Download the Excavations 101 app for instant access to sloping and shoring reference materials. It includes handy tools like the sloping vs. shielding calculator, a trench side slope inclinometer, and an OSHA regulations finder. It also includes important information about soil classifications.
Scaffold Resource in Washington, D.C. is an industry leader in safety, with two million man hours worked without a lost time injury. Call our scaffolding and shoring system company at (301) 924-7223, and inquire about our specialized training programs available for your company.
Thanks to our reputation for excellent work and an enduring commitment to safety, Scaffold Resource is often called upon to engineer and install scaffolding and shoring systems at cultural and historic landmarks. One of the buildings we’ve had the pleasure to work on is the Smithsonian National Museum of Natural History. One of the most notable features of its architecture is the domed roof, which required assessment and restoration.
The Scaffold Resource team designed and installed a scaffold access system to allow building restoration experts to get the job done. There were a number of unique challenges on this job. No part of the scaffold could physically touch the dome itself. Additionally, the engineer had to distribute the load of the scaffold to the lower structural elements.
Are you interested in finding out how our construction scaffold installation team can help your company? Call Scaffold Resource in Washington, D.C. at (301) 924-7223 to discuss your project.
All worksites in the U.S. are required to be in compliance with all relevant OSHA regulations. The Occupational Safety and Health Administration delivers guidance regarding safety topics, such as the appropriate use of hard hats on scaffolding and when performing shoring erection. Unfortunately, some workers are in the habit of removing hard hats while working. Some common excuses for avoiding hard hat usage include being too warm, never having been hurt before, and disliking the look of hard hats. None of these common excuses justify the removal of hard hats when in an area where a head injury might occur.
The Importance of Hard Hats
Every year in the U.S., thousands of workers sustain head injuries. Some of them do not survive their injuries. Head trauma can result in far worse consequences than being out of work for a while. Some patients may develop long-term complications from severe trauma, such as cognitive, behavioral, and emotional changes. Wearing a hard hat is a simple but effective means of preventing serious head injuries.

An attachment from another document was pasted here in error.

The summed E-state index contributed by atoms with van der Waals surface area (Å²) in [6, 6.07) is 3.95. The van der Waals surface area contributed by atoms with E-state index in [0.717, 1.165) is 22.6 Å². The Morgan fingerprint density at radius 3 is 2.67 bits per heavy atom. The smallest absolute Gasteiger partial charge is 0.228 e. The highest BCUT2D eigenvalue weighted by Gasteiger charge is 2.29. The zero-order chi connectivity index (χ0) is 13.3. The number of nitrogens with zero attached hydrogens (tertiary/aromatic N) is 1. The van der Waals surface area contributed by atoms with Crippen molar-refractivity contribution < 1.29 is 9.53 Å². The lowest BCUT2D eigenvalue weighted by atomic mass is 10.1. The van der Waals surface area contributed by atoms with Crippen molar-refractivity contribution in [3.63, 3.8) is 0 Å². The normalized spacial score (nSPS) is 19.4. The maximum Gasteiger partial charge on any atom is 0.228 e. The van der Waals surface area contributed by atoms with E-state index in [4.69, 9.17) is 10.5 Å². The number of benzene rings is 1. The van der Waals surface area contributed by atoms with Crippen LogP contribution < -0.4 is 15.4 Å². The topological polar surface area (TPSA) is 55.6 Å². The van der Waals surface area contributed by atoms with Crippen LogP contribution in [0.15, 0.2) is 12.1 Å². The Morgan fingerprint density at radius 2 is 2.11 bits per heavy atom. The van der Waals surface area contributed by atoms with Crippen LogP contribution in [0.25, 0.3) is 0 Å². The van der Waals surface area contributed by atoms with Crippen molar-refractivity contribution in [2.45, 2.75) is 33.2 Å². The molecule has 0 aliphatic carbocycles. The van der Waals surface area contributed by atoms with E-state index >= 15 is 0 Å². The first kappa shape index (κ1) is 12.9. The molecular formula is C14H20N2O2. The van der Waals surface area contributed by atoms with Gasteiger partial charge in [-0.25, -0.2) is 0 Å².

The Types of Hard Hats
OSHA requires all acceptable hard hats to have an inner shock-absorbing liner, a hard outer shell, and a headband. An acceptable hard hat will also feature a sticker that labels its class and ANSI designation. Class C conductive helmets are designed for lightweight impacts. Class G general helmets offer better protection. They guard against impacts and penetrations, as well as electrical hazards up to 2,200 volts. Class E electrical helmets should be worn when there is a more significant risk of electrical hazards.
The Care and Keeping of Hard Hats
OSHA recommends that all workers inspect and clean their hard hats every day. Discard hard hats with cracks, perforations, or other signs of damage. Avoid using any cleaning products not recommended by the manufacturer, as these can adversely affect the hard hat’s resistance to electrical hazards or impacts. OSHA also suggests that workers avoid leaving hard hats in direct sunlight, as this can weaken the material over time. Workers should avoid applying new labels to a hard hat.
Sidewalk canopies, shoring systems, and scaffolding are available in Washington, D.C. from Scaffold Resource. Our team regularly reviews OSHA regulations and all local codes to ensure we stay up to date and in full compliance. Call (301) 924-7223 to inquire about your project.
When it comes to workplace fatalities, zero is the only acceptable number. Yet, about 25 workers are killed every year in the U.S. due to trenching activities. Most of those fatalities are due to cave-ins. Others involve electrocutions and struck-by incidents. Given that shoring systems are an effective way of mitigating the risks of trenching activities, there is no excuse for placing construction workers at risk of losing their lives.
OSHA and industry leaders have been hard at work to raise awareness of the dangers of trenching and the necessity of worker protections. In July 2018, OSHA released a free sticker for workers, which reminds them of the three main systems for protecting themselves in trenches:
- Sloping: Angling the trench wall away from the excavation
- Shoring: Erecting supports to prevent a trench collapse
- Shielding: Installing trench boxes to prevent a cave-in
Experts note that, in most cases in which a worker dies or sustains a serious injury, there is either no protective system in place or the shoring system has been improperly constructed. The latter category includes the failure of the contractor to perform a job hazard analysis.